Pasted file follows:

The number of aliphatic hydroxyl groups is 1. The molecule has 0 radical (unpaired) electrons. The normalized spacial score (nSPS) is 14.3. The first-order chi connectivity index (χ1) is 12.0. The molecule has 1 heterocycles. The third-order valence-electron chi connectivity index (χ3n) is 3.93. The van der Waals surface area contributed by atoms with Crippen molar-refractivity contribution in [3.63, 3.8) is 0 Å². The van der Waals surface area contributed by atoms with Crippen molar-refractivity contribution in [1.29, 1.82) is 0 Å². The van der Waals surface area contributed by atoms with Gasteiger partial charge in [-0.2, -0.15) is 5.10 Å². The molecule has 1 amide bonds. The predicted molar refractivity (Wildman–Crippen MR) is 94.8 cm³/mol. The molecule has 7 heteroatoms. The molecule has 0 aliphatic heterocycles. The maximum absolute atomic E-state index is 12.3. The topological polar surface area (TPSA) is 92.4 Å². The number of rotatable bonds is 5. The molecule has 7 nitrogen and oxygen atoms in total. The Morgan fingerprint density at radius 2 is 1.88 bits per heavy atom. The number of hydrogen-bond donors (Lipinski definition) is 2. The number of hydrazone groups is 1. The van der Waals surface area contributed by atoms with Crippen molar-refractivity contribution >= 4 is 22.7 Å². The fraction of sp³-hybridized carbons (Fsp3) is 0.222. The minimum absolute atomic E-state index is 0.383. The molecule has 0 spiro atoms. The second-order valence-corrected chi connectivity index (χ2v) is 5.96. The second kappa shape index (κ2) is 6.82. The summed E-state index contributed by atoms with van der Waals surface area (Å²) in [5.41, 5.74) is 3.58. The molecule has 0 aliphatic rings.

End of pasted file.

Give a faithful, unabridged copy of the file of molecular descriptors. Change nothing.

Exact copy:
The number of aliphatic hydroxyl groups is 1. The molecule has 0 radical (unpaired) electrons. The normalized spacial score (nSPS) is 14.3. The first-order chi connectivity index (χ1) is 12.0. The molecule has 1 heterocycles. The third-order valence-electron chi connectivity index (χ3n) is 3.93. The van der Waals surface area contributed by atoms with Crippen molar-refractivity contribution in [3.63, 3.8) is 0 Å². The van der Waals surface area contributed by atoms with Crippen molar-refractivity contribution in [1.29, 1.82) is 0 Å². The van der Waals surface area contributed by atoms with Gasteiger partial charge in [-0.2, -0.15) is 5.10 Å². The molecule has 1 amide bonds. The predicted molar refractivity (Wildman–Crippen MR) is 94.8 cm³/mol. The molecule has 7 heteroatoms. The molecule has 0 aliphatic heterocycles. The maximum absolute atomic E-state index is 12.3. The topological polar surface area (TPSA) is 92.4 Å². The number of rotatable bonds is 5. The molecule has 7 nitrogen and oxygen atoms in total. The Morgan fingerprint density at radius 2 is 1.88 bits per heavy atom. The number of hydrogen-bond donors (Lipinski definition) is 2. The number of hydrazone groups is 1. The van der Waals surface area contributed by atoms with Crippen molar-refractivity contribution >= 4 is 22.7 Å². The fraction of sp³-hybridized carbons (Fsp3) is 0.222. The minimum absolute atomic E-state index is 0.383. The molecule has 0 spiro atoms. The second-order valence-corrected chi connectivity index (χ2v) is 5.96. The second kappa shape index (κ2) is 6.82. The summed E-state index contributed by atoms with van der Waals surface area (Å²) in [5.41, 5.74) is 3.58. The molecule has 0 aliphatic rings.